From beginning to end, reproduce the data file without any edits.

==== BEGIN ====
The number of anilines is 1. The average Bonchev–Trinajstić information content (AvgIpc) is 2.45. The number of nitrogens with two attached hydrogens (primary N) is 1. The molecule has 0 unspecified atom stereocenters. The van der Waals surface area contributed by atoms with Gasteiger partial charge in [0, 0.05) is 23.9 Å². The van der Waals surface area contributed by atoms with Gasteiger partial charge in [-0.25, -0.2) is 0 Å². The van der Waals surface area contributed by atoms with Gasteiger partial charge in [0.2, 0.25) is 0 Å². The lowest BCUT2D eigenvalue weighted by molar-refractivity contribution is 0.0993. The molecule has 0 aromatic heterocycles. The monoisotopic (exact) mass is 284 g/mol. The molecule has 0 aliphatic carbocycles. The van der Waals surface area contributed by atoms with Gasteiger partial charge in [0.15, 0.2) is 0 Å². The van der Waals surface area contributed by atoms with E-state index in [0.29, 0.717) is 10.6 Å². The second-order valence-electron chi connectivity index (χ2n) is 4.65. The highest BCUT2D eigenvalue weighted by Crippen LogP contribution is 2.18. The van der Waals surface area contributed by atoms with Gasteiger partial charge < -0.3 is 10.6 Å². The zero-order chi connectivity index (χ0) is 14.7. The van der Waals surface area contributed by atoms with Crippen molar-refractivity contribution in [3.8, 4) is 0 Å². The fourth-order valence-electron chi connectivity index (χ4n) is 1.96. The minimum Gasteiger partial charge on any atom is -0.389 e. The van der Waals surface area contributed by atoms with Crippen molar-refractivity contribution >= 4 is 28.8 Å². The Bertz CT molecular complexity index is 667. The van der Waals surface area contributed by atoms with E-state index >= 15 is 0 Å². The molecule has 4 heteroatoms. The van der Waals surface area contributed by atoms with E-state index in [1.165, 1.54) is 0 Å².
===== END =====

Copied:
The number of anilines is 1. The average Bonchev–Trinajstić information content (AvgIpc) is 2.45. The number of nitrogens with two attached hydrogens (primary N) is 1. The molecule has 0 unspecified atom stereocenters. The van der Waals surface area contributed by atoms with Gasteiger partial charge in [0, 0.05) is 23.9 Å². The van der Waals surface area contributed by atoms with Gasteiger partial charge in [-0.25, -0.2) is 0 Å². The van der Waals surface area contributed by atoms with Gasteiger partial charge in [0.2, 0.25) is 0 Å². The lowest BCUT2D eigenvalue weighted by molar-refractivity contribution is 0.0993. The molecule has 0 aromatic heterocycles. The monoisotopic (exact) mass is 284 g/mol. The molecule has 0 aliphatic carbocycles. The van der Waals surface area contributed by atoms with Gasteiger partial charge in [0.15, 0.2) is 0 Å². The van der Waals surface area contributed by atoms with E-state index in [0.29, 0.717) is 10.6 Å². The second-order valence-electron chi connectivity index (χ2n) is 4.65. The highest BCUT2D eigenvalue weighted by Crippen LogP contribution is 2.18. The van der Waals surface area contributed by atoms with Gasteiger partial charge < -0.3 is 10.6 Å². The zero-order chi connectivity index (χ0) is 14.7. The van der Waals surface area contributed by atoms with Crippen molar-refractivity contribution in [3.8, 4) is 0 Å². The fourth-order valence-electron chi connectivity index (χ4n) is 1.96. The minimum Gasteiger partial charge on any atom is -0.389 e. The van der Waals surface area contributed by atoms with Crippen molar-refractivity contribution >= 4 is 28.8 Å². The Bertz CT molecular complexity index is 667. The van der Waals surface area contributed by atoms with E-state index >= 15 is 0 Å². The molecule has 4 heteroatoms. The van der Waals surface area contributed by atoms with E-state index in [1.165, 1.54) is 0 Å².